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Amazon.com converted its free Kindle app for iPhone (which Macworld gave a rating) into a universal app with the launch of the iPad. I’m a big fan of my Kindle 2 e-reader, but I thought the iPhone version was merely passable; the reading experience on the iPhone’s tiny screen is just a bit too cramped for my taste.
The iPad-optimized version of the Kindle app, however, makes great use of the larger screen area—and truly makes the iPad an excellent e-reader.
If you already own a Kindle (or you’ve purchased Kindle books from Amazon in the past), once you log into your Amazon account within the app, it’s easy to start reading any of the books in your archives. If you need to buy books, Amazon still oddly dumps you out of the Kindle app and into Mobile Safari. (That means, of course, that you can also purchase Kindle books from your Mac and send them to your iPad. Apple’s iBookstore can currently only be accessed from the iPad.)
Once you’re ready to curl up and read, the Kindle app really shines. The app’s main reading view is entirely unadorned; it’s literally just words, words, words. You turn pages with a short swipe, or a tap on the edge of the screen. If you tap elsewhere on the page, the app’s other interface options appear. You can add bookmarks, navigate to a specific location or the table of contents, or adjust the display.
Those display options are important. You can choose from five different font-sizes (I prefer the largest) and three different coloration options. You can choose to read with black text on a white background, white text on a background, or dark text on a sepia background. A brightness slider lets you further adjust how things look. By day, I prefer to read in the sepia mode, at about 75 percent brightness. When I’m reading in bed, though, I prefer the white-on-black view, with the brightness dialed way down. The text still has plenty of contrast to remain crisply readable, I don’t need a book light, and I don’t have to worry about the normally very bright backlit screen literally keeping me awake at night. These seemingly simple controls actually make a significant impact on the Kindle app’s “reading pleasure” quotient.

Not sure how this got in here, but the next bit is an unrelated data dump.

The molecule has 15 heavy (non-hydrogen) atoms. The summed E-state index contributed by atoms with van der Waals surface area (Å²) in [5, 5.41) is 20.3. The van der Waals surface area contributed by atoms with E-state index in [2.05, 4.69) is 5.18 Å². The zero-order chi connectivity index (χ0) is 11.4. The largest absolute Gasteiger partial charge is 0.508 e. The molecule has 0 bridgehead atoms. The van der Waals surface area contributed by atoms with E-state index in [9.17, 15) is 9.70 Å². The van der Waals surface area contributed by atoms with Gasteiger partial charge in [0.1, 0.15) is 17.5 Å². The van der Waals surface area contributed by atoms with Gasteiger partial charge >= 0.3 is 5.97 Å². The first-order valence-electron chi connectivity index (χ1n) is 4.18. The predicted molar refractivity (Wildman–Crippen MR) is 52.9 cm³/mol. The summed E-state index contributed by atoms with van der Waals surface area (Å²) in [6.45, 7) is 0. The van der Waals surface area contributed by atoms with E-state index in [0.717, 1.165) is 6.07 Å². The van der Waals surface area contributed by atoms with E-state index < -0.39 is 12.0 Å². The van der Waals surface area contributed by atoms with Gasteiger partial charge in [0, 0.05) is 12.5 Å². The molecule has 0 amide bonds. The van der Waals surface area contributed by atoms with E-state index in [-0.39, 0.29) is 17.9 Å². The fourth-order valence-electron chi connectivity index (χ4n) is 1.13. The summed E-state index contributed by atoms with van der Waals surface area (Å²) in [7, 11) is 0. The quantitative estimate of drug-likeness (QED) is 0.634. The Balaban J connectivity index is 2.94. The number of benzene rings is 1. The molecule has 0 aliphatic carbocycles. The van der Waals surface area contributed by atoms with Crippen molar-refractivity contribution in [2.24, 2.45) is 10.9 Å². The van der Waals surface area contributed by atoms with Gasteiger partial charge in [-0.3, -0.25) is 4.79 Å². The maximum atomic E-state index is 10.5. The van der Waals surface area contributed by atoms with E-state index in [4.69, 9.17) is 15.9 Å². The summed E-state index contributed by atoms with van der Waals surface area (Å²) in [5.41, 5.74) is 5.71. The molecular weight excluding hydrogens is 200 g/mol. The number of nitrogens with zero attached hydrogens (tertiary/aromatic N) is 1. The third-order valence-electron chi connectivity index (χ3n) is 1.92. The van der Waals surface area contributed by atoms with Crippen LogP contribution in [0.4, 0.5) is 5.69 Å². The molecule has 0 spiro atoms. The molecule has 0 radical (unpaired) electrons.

The app doesn’t get everything right on the display front, unfortunately. Unlike iBooks, you can’t control the font itself—that’s set by Amazon the publisher. The text color in sepia mode could benefit from being a smidge darker, and that’s similarly nonadjustable. Most annoying, though, is that the panel for adjusting the app’s color scheme doesn’t reflect your chosen color scheme. That is, I’m doing nighttime reading with white text on a black background, and I decide to make the text a bit darker, the panel appears with a painfully bright, retina-searing white background.
Kindle for iPad supports landscape mode, but you won’t want to use it. The single-column of text that it employs is just too wide to read comfortably.
The iPad app supports what Amazon calls “WhisperSync,” which essentially means that it always knows what page you’re on. If you read a couple pages on your iPhone (or hardware Kindle) while you’re waiting for the barista to finish your order, the iPad app will automatically take note (if you’re online) and put you on the proper page. Other unique Amazon features supported include the ability to add notes and highlights to the text, both of which work fine. Disappointingly, while Kindle devices (and iBooks) let you look up words as you read, the Kindle app omits that feature.
My few niggles aside, Kindle for iPad excels because of its visual customizability, and its overall simplicity. You can tweak the screen to your liking, and then simply read. I use the app every single day, while my Kindle 2 sits sullenly, untouched on my nightstand.
[Throw the book at Lex Friedman at his blog.]